Most likely not. In the current state of development and standardization, SPE transmits 1 GBit/s only up to a distance of 40 meters. 8-wire Ethernet, however, up to 100 meters transmission length. In addition, a large number of interfaces and devices would have to be converted, which is not necessary. Ethernet via just one pair of wires is used where advantages arise through enormous space and weight savings. These are, for example, applications in the railway industry. Here, less weight means enormous cost saving potential.

Ethernet is gaining more and more relevance in automation and is becoming more and more accepted as a universal medium. BUS systems, on the other hand, are constantly in retreat. It is precisely in this area, from the control level to the field level, that SPE BUS systems will lose market share. The miniaturized SPE standard interface for industrial applications, T1 Industrial style according to IEC 63171-6, can efficiently reach every sensor and actuator in the field in conjunction with slim SPE cables.





IEC 63171-6

ISO/IEC 11801-X

TIA 42.X

IEEE 802.3


IEC 63171-6 was published in early 2020, making it the world's first standard for SPE connections in industrial applications adopted by all major standards bodies. Already submitted in 2016, the complete standard document includes all necessary specifications and test sequences for simple and reliable implementation.




For a secure end-to-end connection, all components of the infrastructure must meet uniform standards. So do the cables. 

These cabling standards provide the user with information about the structure of the cabling, the cabling components to be used to achieve the performance targets and the limits for checking the cabling. This makes them the most important instrument for setting up and commissioning SPE cabling. At the same time, they ensure compatibility between devices and cabling through references to component standards (e.g. connectors according to IEC 63171-6). This compatibility is a basic prerequisite for the function of networks and connections based on SPE and thus the basis for IoT/IIoT. The use of cabling components other than, for example, ISO/IEC 11801-3 Amd.1 is possible in principle, but then no longer conforms to standards and carries the risk of incompatibilities and functional losses.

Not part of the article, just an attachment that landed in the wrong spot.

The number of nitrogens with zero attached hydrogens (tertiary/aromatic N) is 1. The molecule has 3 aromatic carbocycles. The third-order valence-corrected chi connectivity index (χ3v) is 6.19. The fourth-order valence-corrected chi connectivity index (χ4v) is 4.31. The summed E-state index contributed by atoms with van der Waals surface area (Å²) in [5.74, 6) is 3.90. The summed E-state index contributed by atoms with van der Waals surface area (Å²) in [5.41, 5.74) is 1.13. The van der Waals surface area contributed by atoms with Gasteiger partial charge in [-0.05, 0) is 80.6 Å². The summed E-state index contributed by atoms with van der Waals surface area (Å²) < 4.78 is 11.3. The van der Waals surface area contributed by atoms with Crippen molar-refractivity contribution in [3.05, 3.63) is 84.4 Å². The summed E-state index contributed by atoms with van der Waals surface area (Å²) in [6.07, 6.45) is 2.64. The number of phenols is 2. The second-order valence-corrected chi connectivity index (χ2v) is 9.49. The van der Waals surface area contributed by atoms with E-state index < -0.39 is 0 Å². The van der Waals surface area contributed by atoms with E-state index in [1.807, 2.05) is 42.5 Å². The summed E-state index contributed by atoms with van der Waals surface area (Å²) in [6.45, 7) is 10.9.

ISO/IEC JTC 1/SC 25/WG 3 and TIA42 therefore started international selection processes at the beginning of 2018 to define uniform interfaces. These two selection processes were initiated in part by IEEE 802.3, which requested a recommendation for a SPE MDI (SPE device interface) from ISO/IEC and TIA.

More than 20 national expert committees participated in this selection process. As a result of this election, two plug-in faces have prevailed:

for building cabling (M1I1C1E1) the mating face according to IEC 63171-1:
this mating face is based on the proposal of the company CommScope;
for industrial and industry-related applications (M2I2C2E2 and M3I3C3E3) the mating face according to IEC 63171-6 (previously IEC 61076-3-125):
this mating face is based on the proposal of HARTING T1 Industrial.


IEEE 802.3

The Ethernet protocol standards according to IEEE802.3 define the technical framework conditions for Ethernet transmission via only one wire pair. An important committee with trend-setting competence. Without a uniform protocol, there is no open standard. To support this interaction of standardized components for a holistic ECO system, IEEE802.3 follows the recommendations of ISO/IEC JTC 1/SC 25/WG 3 and TIA42 for a uniform SPE interface and also recommends T1 Industrial style (IEC63171-6) as the standard SPE interface for industrial applications.